Then there’s a little math.
- Pinotubo released 20 Tg S02.
- Divide by 4 years (for the maximum cooling) = 5 TG / year.
- Point 14 says there are more effective gases that could roughly halve the gases required, so that’s about 2.5 TG a year.
- That’s one Pinatubo every 4 years.
- But if we don’t want to mess with the climate too much, and do slightly less cooling at one Pinatubo every 8 years, we can halve that and round it down to around 1 TG / year.
- This is exactly what the graph then costs.
- It’s all guesstimates of the cost, so if you want one Pinatubo every 4 years, just double the cost again.
- Table 2 summarises the purchase price of 13 KC-10’s as just over a billion, and then the whole program only costs $225 million per year to run! That’s a tiny fraction of fossil fuel profits, which is why this program is seductively cheap.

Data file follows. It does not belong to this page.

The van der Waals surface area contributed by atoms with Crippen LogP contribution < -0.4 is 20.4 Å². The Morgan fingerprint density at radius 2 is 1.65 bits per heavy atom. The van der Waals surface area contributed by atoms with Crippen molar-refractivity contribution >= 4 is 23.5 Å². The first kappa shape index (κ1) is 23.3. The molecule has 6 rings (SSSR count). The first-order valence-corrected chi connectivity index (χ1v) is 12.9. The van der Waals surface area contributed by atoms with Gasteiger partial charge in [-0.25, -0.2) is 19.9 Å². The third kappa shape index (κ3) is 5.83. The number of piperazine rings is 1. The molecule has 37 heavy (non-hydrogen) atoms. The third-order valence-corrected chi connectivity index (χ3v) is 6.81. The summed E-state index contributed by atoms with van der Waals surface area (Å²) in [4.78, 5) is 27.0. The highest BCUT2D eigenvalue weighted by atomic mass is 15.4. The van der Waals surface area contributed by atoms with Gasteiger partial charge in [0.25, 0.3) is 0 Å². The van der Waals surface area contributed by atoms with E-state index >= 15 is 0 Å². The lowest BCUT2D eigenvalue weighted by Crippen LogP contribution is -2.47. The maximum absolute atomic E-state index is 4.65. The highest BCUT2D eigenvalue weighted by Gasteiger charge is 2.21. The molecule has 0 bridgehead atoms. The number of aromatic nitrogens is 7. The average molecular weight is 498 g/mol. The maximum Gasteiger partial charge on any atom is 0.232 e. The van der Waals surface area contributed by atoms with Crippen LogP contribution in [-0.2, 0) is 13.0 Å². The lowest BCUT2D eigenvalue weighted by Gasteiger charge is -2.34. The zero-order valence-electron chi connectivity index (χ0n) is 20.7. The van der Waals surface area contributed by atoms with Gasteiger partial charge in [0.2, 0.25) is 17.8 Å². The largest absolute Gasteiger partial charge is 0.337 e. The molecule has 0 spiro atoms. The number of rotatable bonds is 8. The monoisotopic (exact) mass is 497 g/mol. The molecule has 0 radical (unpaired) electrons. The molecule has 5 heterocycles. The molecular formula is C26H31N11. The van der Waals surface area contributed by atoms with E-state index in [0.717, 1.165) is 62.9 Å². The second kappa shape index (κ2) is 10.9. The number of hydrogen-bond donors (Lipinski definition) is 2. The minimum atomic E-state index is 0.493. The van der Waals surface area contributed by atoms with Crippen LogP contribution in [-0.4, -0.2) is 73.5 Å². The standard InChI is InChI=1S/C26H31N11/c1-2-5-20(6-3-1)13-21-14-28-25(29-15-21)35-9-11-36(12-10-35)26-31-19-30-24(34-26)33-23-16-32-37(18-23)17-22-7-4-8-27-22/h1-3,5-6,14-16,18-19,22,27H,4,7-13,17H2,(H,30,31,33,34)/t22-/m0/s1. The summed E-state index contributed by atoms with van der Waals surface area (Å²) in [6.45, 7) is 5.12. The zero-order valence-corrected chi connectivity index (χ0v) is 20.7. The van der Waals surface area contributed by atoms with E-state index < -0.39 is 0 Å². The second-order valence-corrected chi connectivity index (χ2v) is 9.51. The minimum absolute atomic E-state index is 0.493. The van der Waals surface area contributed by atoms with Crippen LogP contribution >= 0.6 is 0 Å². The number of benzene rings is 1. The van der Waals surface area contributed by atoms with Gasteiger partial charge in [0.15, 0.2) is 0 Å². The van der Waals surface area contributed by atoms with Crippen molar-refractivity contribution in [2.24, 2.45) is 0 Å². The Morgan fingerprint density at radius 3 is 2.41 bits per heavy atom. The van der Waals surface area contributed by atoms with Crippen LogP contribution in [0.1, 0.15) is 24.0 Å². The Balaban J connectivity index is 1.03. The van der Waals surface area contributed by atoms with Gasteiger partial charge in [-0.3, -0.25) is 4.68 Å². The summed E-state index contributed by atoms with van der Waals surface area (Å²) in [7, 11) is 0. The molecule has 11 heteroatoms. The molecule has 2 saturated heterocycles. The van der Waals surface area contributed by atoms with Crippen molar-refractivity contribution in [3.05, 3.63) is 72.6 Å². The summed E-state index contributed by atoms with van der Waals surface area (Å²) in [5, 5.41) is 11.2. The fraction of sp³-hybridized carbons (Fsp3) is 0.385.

KC-10 Extender 160 13 9 with 3 flights/day $1,050,000,000 $225,000,000b
Environmental Side effects
Unfortunately the side effects could paint the sky white, shut down the Indian monsoons, and hurt the ozone layer. However, the side-effects of the decreased Ozone layer cannot be too bad when one considers who is pushing this idea:
Professor Paul Crutzen, winner of the 1995 Nobel Prize for his work on the Antarctic ozone hole, has proposed an emergency geoengineering solution to cool off the planet: dump huge quantities of sulfur particles into the stratosphere to reflect sunlight. His paper, “Albedo Enhancement by Stratospheric Sulfur Injections: A Contribution to Resolve a Policy Dilemma?” was published in the August 2006 issue of the journal Climatic Change. A recent editorial in the New York Times by Ken Caldeira called for more research into geoengineering schemes like this to cool the planet, proposing that 1% of the $3 billion federal Climate Change Technology Program should be spent thusly.